As you might have noticed, our special GRAPH EXPO/ARMA 2015 issue represents the sometimes-contentious marriage of two worlds—print and digital. While they’re not necessarily the yin to each other’s yang, it seems, for now at least, they will have to live with each other. So, where does that leave you? Since 2008, organizations have settled into a cost-cutting approach, powering the push towards electronic adoption as never before. Evolving customer demands and disruptive technologies as well have left an impression on organizations that can’t keep up—business agility seems like a “do or die” proposition these days.

Yet, is the market changing right before our eyes again, or is it that it has never been a one-option strategy? IDC reports that in their early projections of two industry segments, there is “significant growth in the number of companies producing most, or all, of their customer communications in print.” When I originally read IDC Research Director Terry Frazier’s latest analysis, it made me raise my eyebrows. Now, make no mistake, your digital transformation strategies and your ability to change quickly in the face of disruptive technologies is a competitive differentiator. However, as Mr. Frazier points out, “Companies now appear more focused on giving the customer what he or she wants rather than simply cutting costs.” Therein lies the real takeaway. True and effective customer experiences and the relationships we maintain with our customers is not one size fits all—and neither should your strategy, no matter if it’s digital transformation, information governance or customer communications.

Point in case, Matt Swain, a director for InfoTrends, reports that paperless adoption has stalled, but organizations continue to have aggressive adoption goals. Why is there such a gap in the reality of where we are and where organizations want to be? The fact is that we cannot approach the problem with the same strategy as if it’s “business as usual.” According to Mr. Swain, “Achieving significant growth in adoption rates for delivery of transactional communications will require transformative approaches to the business problem.” Yes, yes it will.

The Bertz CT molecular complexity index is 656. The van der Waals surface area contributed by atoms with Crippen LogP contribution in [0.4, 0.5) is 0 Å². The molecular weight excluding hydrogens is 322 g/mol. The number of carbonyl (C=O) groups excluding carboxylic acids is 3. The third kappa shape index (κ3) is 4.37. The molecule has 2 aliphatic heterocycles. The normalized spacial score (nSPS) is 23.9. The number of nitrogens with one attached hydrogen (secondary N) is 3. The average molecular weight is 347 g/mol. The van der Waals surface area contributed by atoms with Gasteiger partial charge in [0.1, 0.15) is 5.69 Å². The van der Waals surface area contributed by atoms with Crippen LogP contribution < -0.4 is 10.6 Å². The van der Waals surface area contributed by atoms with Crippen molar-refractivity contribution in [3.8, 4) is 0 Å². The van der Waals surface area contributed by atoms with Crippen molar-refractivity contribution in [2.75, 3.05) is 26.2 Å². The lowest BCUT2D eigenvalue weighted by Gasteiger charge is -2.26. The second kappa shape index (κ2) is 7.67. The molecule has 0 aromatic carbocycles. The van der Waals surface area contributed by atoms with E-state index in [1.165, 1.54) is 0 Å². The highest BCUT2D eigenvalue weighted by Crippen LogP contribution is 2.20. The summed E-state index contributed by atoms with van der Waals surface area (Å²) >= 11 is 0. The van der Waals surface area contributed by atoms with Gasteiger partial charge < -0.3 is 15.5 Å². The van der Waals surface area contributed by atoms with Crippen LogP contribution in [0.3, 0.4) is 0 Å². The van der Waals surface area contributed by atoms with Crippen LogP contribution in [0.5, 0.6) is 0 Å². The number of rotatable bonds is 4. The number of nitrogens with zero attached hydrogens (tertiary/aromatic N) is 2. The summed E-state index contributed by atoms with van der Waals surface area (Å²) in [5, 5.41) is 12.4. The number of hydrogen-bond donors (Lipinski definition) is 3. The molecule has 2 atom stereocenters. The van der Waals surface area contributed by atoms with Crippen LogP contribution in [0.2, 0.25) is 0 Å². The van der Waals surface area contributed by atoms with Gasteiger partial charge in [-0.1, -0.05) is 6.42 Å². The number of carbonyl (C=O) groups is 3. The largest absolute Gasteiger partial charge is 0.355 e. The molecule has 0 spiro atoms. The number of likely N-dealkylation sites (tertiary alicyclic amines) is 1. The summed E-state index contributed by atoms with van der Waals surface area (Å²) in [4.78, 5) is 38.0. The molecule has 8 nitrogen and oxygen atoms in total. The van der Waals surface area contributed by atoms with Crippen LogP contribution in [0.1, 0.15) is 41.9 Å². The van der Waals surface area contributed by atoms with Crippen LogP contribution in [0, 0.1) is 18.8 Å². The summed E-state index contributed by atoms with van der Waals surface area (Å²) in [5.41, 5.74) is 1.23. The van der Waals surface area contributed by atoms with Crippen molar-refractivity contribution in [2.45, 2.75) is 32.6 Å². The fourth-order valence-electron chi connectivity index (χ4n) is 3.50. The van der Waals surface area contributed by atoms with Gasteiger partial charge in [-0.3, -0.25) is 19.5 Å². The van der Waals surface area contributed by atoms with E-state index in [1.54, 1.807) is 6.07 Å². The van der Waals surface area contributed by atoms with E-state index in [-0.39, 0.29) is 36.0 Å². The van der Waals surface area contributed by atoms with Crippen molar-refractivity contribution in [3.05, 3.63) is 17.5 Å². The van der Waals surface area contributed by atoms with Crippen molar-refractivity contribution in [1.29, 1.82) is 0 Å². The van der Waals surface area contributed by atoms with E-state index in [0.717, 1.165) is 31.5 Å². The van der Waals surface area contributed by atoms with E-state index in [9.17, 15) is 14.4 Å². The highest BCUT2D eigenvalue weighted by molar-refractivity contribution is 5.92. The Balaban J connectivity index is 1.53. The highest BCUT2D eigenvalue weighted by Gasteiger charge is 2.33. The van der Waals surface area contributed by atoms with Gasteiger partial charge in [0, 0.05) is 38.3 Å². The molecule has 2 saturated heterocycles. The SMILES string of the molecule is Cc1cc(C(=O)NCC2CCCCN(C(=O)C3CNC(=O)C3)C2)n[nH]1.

However, as we all know, some of biggest hurdles to true transformation are culture and change management. Unless you are the chief executive officer reading this, pushing change upwards can be a losing battle. So, what can you do then? When you are thinking about your strategy or program, can you articulate exactly what the business impacts will be? One of the biggest questions I hear all the time is, “How can we get high-level sponsorship?” One of the most important things to think about is the company’s priorities. Think outside of your current strategy and really evaluate if you know whether your proposal meets a practical business objective.

There are a lot of competing strategies within an organization, but the one that really targets the end goal is the one that will prove its worth. These days, it’s about the customer experience—it’s a proven fact that it is tied directly to your profit margins. I have talked about organizational alignment in the past, but what this boils down to is how you communicate across the stakeholders in the various departments and how you tie these elements to meet your customer experiences will be the launching pad for success.

I always love to talk to my readers on how they are transforming, so reach out and let me know how you are approaching these strategies.

Until next time,

Allison

Allison Lloyd serves as the editor of DOCUMENT Strategy Media. She delivers thought leadership on strategic and plan-based solutions for managing the entire document, communication and information process. Contact her at allison.l@rbpub.com or follow her on Twitter @DOCUMENTmedia.

 

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